I’m running low of a product called “Stiffy” which I initially bought in college because it reminded me of boners, but wound up using pretty regularly. I’m going to have to get pretty creative in a lot of ways. We all are.

What kind of art have you been consuming and why? Is this different than what you typically consume?

I would say that I’ve primarily been watching a lot of weird videos, but that’s sort of a consistent part of my life.

Film is one of my favorite art forms, as is comedy, and my brain needs them both more than ever right now. They’re not the weirdest or obscure thing to mention, but when I’m feeling disjointed or out of sorts, I always watch a ton of Tim and Eric clips and shows. I feel pretty confident saying that they’re my favorite artists.

Did you have any planned showcases that have been postponed or canceled? Or were there any shows that you were looking forward to attending?

I’m a pretty solid introvert, but attending opening receptions served as a major source of social interaction and I really miss the ritual of seeing friends and peers at openings.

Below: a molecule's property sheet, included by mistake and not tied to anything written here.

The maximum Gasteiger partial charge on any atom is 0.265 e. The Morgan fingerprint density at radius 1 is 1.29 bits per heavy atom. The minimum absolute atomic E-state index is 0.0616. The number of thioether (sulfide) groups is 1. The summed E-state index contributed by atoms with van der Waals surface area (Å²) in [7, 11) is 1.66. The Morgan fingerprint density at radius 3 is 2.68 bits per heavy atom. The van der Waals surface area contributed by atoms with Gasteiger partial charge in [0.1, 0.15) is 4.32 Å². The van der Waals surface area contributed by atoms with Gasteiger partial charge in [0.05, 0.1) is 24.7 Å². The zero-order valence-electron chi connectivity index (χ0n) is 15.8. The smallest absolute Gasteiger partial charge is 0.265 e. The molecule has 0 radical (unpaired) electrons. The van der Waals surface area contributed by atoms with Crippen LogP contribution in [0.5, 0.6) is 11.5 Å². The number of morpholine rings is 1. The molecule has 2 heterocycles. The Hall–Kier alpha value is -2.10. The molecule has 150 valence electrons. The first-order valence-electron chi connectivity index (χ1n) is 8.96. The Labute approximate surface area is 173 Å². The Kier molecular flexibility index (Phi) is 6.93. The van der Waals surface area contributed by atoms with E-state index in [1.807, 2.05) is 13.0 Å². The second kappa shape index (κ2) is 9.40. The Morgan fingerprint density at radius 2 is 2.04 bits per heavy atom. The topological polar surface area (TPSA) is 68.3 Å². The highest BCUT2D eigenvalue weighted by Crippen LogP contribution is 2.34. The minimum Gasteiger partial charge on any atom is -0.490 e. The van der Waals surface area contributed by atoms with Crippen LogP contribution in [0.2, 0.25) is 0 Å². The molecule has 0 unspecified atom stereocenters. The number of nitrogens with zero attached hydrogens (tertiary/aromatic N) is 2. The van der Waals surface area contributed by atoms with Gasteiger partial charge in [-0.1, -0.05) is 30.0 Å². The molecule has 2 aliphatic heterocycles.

I had a few group shows transition from IRL to online territory (it feels weird to use internet parlance to describe something that wasn’t supposed to happen online in the first place, yet here we are).

I’m in HERE AND NOW, a group exhibition at the Fort Wayne Museum of Art in Fort Wayne, IN, curated by Ken Harman of Hashimoto Contemporary, which I was really hoping to try to see. Luckily the end date has been extended until August 30.

I have a mural project in Philadelphia, which has been postponed indefinitely.

I’m happy to say that my show with Allison Sommers at Talon Gallery in Portland, OR, is still scheduled to take place in December. I’m looking forward to that.

See You All in There by Caitlin McCormack, photo by Jason Chen

You’ve applied for a small artist support grant through iLYSM. What financial resources are out there for artists struggling during this time (other than the discarded lottery scratch off tickets you’ve observed littering the sidewalks)? What more needs to be done?